• Exosphere: The outermost layer of the atmosphere, gradually blending into the vacuum of space. The exosphere features extremely low gas densities and high temperatures caused by intense solar radiation.

Why Is the Atmosphere Important?

Importance of Earth's Atmosphere

The Earth’s atmosphere plays a multifaceted and intricate role in our planet’s ecosystem. It acts as a protective shield, effectively shielding our planet from the Sun’s harmful ultraviolet radiation and safeguarding us from its detrimental effects. Moreover, the atmosphere skillfully regulates the planet’s temperature by effectively trapping the sun’s rays, maintaining a delicate balance that supports life.

But the atmosphere doesn’t stop there. It goes beyond its fundamental functions by providing essential oxygen, a life-giving element that enables the survival of a vast range of organisms. Significantly, this abundant supply of oxygen allows countless species to thrive, contributing to the rich biodiversity that enriches our planet’s interconnected web of life.

Furthermore, the diverse layers of the atmosphere contribute to the intricate regulation of weather patterns, ensuring the harmony of our planet’s ecosystem. From the troposphere to the stratosphere, each atmospheric layer plays a crucial role in shaping weather phenomena, such as cloud formation, precipitation, and wind patterns. This intricate dance of atmospheric dynamics affects the weather on a local scale and influences global climate patterns.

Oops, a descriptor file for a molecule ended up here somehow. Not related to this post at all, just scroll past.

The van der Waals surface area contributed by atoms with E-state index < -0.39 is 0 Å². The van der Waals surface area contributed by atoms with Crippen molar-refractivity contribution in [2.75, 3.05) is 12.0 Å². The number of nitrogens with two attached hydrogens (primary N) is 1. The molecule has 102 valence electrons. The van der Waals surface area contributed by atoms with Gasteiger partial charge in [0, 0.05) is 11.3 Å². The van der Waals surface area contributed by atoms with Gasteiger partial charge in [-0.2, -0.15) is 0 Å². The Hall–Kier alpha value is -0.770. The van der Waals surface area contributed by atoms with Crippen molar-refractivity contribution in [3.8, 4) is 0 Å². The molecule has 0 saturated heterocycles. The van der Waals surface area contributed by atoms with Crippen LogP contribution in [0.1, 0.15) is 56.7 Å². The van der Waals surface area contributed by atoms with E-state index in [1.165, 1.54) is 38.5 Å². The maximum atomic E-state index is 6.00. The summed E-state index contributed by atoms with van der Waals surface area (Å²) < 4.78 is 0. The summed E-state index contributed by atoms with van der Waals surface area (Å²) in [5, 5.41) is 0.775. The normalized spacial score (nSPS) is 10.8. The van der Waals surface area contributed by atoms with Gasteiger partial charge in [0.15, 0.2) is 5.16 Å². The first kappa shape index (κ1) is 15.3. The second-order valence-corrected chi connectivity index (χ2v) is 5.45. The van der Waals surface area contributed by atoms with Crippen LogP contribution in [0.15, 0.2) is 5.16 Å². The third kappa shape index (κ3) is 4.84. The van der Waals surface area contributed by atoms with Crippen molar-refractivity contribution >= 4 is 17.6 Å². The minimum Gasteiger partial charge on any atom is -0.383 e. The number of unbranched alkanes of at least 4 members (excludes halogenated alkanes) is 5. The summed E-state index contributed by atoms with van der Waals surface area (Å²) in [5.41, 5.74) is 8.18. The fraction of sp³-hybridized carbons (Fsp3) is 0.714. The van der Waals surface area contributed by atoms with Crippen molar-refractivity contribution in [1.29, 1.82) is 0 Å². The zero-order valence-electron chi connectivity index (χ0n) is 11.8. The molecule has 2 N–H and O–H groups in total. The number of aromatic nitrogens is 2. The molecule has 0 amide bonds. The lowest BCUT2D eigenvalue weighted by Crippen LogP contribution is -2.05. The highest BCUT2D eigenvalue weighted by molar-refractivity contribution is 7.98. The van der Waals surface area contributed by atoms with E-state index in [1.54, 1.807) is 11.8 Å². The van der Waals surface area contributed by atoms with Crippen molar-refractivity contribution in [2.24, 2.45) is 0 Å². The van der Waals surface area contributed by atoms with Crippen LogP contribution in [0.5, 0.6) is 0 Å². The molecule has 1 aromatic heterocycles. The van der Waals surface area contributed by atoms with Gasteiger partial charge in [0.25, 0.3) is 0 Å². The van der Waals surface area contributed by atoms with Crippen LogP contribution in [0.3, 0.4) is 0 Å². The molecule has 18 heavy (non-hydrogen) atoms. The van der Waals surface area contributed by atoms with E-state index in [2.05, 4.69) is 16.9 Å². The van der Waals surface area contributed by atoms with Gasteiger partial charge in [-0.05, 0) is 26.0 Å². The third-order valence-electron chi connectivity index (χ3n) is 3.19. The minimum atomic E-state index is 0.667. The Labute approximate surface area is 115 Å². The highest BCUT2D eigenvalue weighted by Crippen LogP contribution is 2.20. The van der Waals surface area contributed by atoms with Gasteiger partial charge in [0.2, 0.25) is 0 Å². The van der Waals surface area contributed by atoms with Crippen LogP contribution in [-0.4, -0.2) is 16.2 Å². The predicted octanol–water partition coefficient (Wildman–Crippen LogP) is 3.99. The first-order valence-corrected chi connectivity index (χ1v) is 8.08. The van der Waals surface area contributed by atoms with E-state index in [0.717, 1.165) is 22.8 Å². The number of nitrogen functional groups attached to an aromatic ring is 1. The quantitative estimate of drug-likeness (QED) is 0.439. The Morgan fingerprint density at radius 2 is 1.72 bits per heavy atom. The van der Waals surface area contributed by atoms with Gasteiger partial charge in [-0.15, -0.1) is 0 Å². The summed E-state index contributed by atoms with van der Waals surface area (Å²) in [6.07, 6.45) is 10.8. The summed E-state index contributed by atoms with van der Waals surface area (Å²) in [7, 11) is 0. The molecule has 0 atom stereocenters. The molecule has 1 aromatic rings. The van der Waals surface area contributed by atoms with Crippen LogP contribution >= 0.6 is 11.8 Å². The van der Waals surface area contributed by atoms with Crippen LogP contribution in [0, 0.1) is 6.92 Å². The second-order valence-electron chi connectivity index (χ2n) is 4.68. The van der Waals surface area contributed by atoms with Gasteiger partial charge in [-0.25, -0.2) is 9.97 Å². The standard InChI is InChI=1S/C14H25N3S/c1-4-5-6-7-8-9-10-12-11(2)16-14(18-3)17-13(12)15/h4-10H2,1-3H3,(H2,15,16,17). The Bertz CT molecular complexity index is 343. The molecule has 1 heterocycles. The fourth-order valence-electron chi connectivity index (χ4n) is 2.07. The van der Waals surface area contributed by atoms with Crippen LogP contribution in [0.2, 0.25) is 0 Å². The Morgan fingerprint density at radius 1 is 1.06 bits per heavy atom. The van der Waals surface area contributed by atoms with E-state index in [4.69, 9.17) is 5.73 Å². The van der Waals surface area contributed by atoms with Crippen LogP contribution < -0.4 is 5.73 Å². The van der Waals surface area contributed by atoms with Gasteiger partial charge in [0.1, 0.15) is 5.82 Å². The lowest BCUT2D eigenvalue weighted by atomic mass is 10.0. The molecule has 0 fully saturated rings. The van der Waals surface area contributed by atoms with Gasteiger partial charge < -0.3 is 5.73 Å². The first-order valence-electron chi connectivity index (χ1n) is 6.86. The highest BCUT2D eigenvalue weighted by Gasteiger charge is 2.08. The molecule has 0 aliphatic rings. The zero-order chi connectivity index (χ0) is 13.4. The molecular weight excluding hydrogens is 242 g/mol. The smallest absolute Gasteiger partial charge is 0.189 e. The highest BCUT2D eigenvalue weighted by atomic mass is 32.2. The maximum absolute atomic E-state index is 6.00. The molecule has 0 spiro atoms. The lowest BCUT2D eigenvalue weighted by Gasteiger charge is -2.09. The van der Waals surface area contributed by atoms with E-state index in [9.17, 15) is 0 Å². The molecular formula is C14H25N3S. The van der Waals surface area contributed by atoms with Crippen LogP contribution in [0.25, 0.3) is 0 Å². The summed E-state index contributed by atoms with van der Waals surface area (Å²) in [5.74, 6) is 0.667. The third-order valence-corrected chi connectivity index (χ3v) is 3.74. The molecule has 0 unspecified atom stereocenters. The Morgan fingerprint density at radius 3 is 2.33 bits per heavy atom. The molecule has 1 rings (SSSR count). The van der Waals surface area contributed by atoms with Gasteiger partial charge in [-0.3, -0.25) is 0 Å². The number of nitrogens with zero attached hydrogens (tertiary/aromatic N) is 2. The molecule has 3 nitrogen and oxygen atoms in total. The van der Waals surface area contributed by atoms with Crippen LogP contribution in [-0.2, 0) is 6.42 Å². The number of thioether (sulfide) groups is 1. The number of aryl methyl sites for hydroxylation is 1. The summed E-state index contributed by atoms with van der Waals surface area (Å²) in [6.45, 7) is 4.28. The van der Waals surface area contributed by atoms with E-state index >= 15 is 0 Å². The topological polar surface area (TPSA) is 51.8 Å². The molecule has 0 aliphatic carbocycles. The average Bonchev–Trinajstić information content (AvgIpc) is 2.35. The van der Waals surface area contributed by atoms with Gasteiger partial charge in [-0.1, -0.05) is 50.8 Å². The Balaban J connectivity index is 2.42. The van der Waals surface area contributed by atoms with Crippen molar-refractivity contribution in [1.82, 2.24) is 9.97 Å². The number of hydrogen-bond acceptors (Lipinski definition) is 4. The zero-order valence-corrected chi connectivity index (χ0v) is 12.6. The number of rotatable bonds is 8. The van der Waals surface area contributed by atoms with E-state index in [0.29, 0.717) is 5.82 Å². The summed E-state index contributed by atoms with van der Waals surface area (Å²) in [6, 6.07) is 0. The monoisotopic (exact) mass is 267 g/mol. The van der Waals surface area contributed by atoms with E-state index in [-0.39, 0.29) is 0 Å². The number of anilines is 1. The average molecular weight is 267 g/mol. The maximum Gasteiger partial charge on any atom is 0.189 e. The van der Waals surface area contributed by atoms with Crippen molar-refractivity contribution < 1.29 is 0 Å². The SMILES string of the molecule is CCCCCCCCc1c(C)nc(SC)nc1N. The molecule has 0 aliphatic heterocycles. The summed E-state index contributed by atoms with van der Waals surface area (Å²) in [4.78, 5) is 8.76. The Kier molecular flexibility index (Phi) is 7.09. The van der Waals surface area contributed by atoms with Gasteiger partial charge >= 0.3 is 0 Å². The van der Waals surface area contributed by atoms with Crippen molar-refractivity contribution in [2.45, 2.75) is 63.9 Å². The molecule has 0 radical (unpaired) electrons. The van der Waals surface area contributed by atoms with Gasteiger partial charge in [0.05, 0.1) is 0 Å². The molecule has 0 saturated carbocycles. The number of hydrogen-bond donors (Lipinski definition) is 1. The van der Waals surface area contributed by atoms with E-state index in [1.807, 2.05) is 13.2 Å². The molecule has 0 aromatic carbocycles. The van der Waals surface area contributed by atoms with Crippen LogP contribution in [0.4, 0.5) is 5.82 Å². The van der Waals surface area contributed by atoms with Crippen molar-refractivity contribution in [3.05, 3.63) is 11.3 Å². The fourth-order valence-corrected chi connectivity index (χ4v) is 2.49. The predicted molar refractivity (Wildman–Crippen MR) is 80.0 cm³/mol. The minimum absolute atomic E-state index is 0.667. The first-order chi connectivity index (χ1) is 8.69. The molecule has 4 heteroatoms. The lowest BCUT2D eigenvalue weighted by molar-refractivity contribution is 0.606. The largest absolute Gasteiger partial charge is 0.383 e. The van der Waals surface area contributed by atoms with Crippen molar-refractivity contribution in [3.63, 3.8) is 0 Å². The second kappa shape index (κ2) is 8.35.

How Have Humans Impacted Earth’s Atmosphere?

How Have Humans Impacted Earths Atmosphere

Humanity’s impact on Earth’s atmosphere is quite a conundrum. On one hand, we have witnessed remarkable achievements in engineering, technology, and industry. However, these advancements have come at a significant cost to our planet’s protective shield:

  • Greenhouse Gas Emissions: Our industrial activities release copious amounts of greenhouse gases, such as carbon dioxide and methane. Subsequently, these gases thicken the thermal blanket of our atmosphere and lead to global warming.
  • Ozone Layer Depletion: Chemicals called chlorofluorocarbons (CFCs), formerly used in refrigeration and aerosol cans, have played havoc with the ozone layer, allowing more UV radiation to reach the Earth’s surface.
  • Air Pollution: Fumes and smoke from factories and vehicles are soiling the air we breathe, creating a health hazard and altering the delicate balance of atmospheric components.

All these factors combined have led to climate change, extreme weather events, and an increase in respiratory illnesses.

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Earth’s atmosphere is a complex and vital system. Understanding its composition helps us appreciate the planet we inhabit and underscores the urgent need to protect it.

The future of Earth’s atmosphere depends largely on our actions today. If we continue to emit greenhouse gases at the current rate, we risk altering the delicate balance of our atmosphere, leading to irreversible climate change. Conversely, if we reduce emissions, we can help preserve our atmosphere for future generations.

But astronomy isn’t all worrying about the future – there’s a whole universe of stars, planets, and other fascinating objects we can enjoy right now! With the OSR Gift Card, you can give your loved one the chance to name their own star and leave their mark on the cosmos.